There was no Times Interest Earned Ratio of HGH from 2009 to 2013. Over the period of 2009 to 2011, the TIE ratio increased slightly from 1.72 times to 2.26 times. However, since 2012, the TIE ratio decreased and in 2013, there was a slump from 1.57 times to -12.71 times. The business has become risker. This very unfavorable TIE ratio implies.
Inventory turnover ratios combined the number of times that the business could buy and sell inventory. The IT ratio of HGH has taken a substantially decline, from 14.26 times to 10.88 times by 2013. This ratio should be through investigated. PPG also had a decrease of IT ratio but much slightly over the five years period from 5.17 times to 4.31 times. This showed the company could control their sales in a stable level. However, it stayed in a low level of Inventory Turnover.
Fixed Asset Turnover
The Fixed Asset Turnover Ratio of both of HGH and PPG had a slight fluctuating trend from 2009 to 2013. To be specific, PPG had a increasing overall of FAT from 14.48 times to 16.26 times; when turns to HGH, the company had a decreasing overall of FAT from 6.16 times to 5.47 times. FAT ratio of PPG increased that can be linked to the net sales which had more growth than the average fixed asset from 2009 to 2011. The decline FAT ratios of HGH while not representing dramatically unfavourable trends, should be monitored so that overall efficiency in the usage of these assets does not drop more significantly.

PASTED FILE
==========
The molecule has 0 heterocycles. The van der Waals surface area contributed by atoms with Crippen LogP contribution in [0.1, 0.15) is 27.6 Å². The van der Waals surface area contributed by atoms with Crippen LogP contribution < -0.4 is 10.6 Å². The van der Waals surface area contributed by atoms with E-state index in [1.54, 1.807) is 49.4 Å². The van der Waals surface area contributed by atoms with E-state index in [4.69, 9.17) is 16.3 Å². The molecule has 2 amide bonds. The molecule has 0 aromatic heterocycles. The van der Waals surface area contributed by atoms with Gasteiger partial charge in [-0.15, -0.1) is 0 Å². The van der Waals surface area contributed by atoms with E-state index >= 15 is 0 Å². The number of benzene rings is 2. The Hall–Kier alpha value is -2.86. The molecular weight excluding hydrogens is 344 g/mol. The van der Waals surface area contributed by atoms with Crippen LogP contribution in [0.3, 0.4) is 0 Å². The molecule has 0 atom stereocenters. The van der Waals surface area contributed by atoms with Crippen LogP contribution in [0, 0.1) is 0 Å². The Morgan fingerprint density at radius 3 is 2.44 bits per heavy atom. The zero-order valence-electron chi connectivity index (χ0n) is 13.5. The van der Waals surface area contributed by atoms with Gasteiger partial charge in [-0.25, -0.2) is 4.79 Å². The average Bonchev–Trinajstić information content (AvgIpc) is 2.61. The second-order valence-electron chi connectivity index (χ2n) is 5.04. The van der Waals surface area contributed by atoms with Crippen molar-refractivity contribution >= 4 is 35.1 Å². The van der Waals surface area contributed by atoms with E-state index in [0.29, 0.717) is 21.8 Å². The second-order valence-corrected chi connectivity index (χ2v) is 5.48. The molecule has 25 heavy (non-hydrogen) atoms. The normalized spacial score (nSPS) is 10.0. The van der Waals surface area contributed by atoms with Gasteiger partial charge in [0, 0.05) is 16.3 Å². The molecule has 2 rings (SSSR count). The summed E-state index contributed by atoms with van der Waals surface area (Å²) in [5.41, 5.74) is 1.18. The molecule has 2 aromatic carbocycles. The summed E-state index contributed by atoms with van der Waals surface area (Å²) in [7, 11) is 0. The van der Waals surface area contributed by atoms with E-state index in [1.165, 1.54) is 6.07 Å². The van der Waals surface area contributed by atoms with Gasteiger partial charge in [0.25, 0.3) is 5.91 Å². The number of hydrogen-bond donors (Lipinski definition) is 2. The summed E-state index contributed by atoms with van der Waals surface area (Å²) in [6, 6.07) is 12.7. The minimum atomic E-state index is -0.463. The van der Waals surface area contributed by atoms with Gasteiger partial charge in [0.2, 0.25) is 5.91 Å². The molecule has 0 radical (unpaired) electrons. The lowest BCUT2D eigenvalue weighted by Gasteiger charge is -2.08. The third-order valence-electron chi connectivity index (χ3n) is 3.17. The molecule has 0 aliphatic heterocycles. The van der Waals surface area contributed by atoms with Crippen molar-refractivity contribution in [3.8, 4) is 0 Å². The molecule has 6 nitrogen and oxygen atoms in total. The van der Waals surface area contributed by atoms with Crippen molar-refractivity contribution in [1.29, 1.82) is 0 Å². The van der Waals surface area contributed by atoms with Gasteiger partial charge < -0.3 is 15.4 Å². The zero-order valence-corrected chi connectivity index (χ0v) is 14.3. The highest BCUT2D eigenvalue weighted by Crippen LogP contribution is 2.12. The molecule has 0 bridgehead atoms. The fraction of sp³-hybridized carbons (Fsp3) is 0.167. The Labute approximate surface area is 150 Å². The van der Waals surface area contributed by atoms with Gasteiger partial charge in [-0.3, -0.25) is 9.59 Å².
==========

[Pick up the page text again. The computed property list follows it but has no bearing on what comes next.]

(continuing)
Non-financial analysis word count: 241
Postie Plus Group Ltd
PPGL is a company which follows the tripple bottom line, they are concerned about financial, social and environmental components an integral part of businesses. In these recent years, PPGL is aware of its responsibility to the environment and the issue of sustainability. The environmental component includes, or example, impacts of processes, products, and services on air, water, land and human health (Elkington, 1997). Followed this rule, PPGL dispatch products to use reusable bags in lieu of cartons. Whilst, they provide plastic bags which are with the “smart idea”‘Recycle this bag…. save money and the planet’ to customers. The company also are continuous attention to the new technology that would provide more environmentally friendly bags to the customers.